In the long house, it is easy to find a carving or an object that embodies a female body. Those embellishments are used on the front stairs and pillars of the house as symbols of the matriarchal culture of Ede people. The long house is usually shared by an enlarged family with the mother being the central figure. The oldest woman is ‘khoa sang’ who has the utmost authority in the family as well as the community, and takes care of important family businesses and rules on internal controversies.

The Bana people holding party in front of Nha Rong, their common house © Jeon Haein

The Bana people holding party in front of Nha Rong, their common house © Jeon Haein

• Nha Rong Community House by Ba Na People
The Ba Na people, primarily living in the Kon Tum province of the Central Highlands region, also offer an interesting housing design. Every Ba Na community has a tall house called ‘Nha Rong.’ The huge structure measures 17m in height and the 10m-tall roof has an axe shape which represents the power and authority of the tribe. After all, a lot of manpower is needed to make such a gigantic roof. Nha Rong is a valued tradition and heritage of the Ba Na. It is also crucial in reinforcing the solidarity among community members. All major meetings and parties are held at Nha Rong. Sometimes the building serves as a venue for education.

Beautiful fabric by the ethnic minorities © Jeon Haein

Clothing, Color and Texture of People
Ethnic groups enjoy wearing their traditional costumes decorated with distinct colors and patterns. Each costume is a handicraft item that involves the process of fabric-weaving using a handloom, natural dyeing, and hand embroidery. The steps in creating the costumes may be similar, but each ethnicity has its unique design scheme that separates it from that of other groups.
The people of Flower Hmong are known for their most colorful and vivid traditional clothing in  the world. Multicolored spirals and geometric patterns are embroidered on both top and bottom dresses. These people wear headscarves of bright neon tones and put on bold accessories including metal bracelets, necklaces, and earrings. On the contrary, the Hani wear a simple black costume, only adding colors and embellishments to the sleeves, headdress, and collar panel. The Cham people make silk dresses similar to Ao Dai, the traditional dress of the Viet. The Thay people decorate their short vests with beautiful silver buttons. The Dao wears skirts and pants together, and puts on embellished headpieces on special occasions.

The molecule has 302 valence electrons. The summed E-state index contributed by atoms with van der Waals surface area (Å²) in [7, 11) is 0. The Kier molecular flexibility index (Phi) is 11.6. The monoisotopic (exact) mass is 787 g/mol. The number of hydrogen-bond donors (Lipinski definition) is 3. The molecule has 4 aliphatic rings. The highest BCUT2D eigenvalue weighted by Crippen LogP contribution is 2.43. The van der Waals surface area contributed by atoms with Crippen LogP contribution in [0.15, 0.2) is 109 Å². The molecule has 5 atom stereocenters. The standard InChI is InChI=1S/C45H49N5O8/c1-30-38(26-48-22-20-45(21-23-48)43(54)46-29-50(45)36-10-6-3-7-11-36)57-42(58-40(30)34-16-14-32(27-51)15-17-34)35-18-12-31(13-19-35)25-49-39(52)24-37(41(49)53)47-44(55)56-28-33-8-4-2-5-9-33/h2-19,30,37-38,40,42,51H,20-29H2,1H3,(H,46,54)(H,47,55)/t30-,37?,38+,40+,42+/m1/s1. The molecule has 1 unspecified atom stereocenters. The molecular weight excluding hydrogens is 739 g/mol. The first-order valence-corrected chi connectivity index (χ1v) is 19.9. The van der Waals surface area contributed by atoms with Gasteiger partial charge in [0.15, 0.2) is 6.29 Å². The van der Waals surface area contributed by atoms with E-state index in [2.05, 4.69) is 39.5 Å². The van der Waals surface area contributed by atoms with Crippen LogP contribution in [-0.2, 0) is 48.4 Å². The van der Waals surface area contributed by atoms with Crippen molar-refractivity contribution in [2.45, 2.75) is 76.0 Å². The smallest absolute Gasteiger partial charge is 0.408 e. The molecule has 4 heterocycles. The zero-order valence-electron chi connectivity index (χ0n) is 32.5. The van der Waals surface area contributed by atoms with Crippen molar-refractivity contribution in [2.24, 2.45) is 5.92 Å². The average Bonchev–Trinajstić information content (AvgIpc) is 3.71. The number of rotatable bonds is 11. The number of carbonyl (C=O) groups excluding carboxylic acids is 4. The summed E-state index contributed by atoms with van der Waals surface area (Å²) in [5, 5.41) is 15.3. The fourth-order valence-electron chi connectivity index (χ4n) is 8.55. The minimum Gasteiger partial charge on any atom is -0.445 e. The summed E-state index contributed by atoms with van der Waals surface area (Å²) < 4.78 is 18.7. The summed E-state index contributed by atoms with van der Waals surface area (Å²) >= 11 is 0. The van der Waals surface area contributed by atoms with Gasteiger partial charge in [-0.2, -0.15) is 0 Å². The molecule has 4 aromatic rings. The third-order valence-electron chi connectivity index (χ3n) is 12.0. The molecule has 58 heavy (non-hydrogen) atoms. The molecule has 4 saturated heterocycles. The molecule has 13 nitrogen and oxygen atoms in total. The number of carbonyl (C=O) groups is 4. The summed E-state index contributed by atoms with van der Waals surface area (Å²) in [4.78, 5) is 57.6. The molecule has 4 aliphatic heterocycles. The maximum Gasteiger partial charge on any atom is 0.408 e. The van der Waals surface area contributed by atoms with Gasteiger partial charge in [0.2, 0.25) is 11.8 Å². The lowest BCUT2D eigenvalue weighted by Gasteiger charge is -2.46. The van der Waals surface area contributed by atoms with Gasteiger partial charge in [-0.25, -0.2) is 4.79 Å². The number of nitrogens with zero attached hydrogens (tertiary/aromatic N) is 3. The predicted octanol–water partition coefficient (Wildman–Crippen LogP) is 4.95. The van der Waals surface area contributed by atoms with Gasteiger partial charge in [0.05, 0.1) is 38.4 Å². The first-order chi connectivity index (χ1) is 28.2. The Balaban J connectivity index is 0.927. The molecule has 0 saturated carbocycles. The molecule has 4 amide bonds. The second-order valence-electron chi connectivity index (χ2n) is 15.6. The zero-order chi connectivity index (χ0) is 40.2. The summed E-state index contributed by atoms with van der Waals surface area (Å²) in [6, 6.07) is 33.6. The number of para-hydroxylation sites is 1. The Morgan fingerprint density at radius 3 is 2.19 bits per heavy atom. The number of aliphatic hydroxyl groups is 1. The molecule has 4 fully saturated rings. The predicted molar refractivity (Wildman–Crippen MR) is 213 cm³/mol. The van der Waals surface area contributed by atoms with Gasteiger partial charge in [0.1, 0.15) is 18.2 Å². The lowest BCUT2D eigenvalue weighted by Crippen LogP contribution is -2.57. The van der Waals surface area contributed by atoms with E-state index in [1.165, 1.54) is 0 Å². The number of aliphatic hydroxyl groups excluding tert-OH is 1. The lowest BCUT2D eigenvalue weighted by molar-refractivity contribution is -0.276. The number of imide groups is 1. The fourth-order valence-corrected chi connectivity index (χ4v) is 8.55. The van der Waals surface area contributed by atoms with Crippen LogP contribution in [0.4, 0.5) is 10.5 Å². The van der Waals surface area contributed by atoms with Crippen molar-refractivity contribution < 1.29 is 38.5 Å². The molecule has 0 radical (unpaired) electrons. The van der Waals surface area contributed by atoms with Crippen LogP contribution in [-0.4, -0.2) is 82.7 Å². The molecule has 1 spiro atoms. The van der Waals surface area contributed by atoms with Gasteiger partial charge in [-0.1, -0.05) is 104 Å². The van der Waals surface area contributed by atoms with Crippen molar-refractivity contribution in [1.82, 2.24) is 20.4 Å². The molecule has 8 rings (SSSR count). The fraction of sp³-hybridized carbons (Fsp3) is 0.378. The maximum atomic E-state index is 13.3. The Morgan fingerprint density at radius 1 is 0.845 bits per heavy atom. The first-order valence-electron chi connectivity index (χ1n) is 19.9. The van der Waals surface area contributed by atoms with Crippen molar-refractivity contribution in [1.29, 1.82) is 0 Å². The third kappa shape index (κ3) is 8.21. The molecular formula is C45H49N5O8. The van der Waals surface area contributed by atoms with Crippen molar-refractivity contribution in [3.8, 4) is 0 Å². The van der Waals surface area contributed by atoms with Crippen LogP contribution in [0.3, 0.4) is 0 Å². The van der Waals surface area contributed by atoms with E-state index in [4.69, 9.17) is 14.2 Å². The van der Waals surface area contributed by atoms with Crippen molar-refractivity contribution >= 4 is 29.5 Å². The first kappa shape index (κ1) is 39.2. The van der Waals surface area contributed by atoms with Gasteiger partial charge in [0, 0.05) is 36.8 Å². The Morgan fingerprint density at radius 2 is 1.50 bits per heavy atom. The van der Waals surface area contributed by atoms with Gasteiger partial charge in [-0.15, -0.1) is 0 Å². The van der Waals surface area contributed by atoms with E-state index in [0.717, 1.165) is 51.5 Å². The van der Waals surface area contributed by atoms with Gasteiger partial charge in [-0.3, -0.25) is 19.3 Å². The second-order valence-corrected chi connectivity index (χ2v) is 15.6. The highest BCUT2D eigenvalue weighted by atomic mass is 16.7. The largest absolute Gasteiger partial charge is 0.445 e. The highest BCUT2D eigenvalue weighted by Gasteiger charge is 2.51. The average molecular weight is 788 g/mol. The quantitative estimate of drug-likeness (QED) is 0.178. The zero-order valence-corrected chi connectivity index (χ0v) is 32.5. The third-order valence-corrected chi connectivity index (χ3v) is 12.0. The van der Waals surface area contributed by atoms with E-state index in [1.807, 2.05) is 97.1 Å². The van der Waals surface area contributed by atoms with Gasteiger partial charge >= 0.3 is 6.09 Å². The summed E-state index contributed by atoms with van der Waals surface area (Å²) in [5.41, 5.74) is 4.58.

Quilt embroidered with geometric patterns © Jeon Haein

Fabric weaving on a handloom, as displayed at the Vietnam Museum of Ethnology. © Jeon Haein

Traditional clothing with different ethnic characteristics means more than just a piece of fabric that hides the body. To a minority group, it is a way of expressing their identity. Not only that, handicraft clothing has become an important source of income for ethnic women who produce their own fabric, dresses, and craft items. The marketplace where the products are sold has become a place of exchange between ethnic groups and city folks who have different supplies and demands.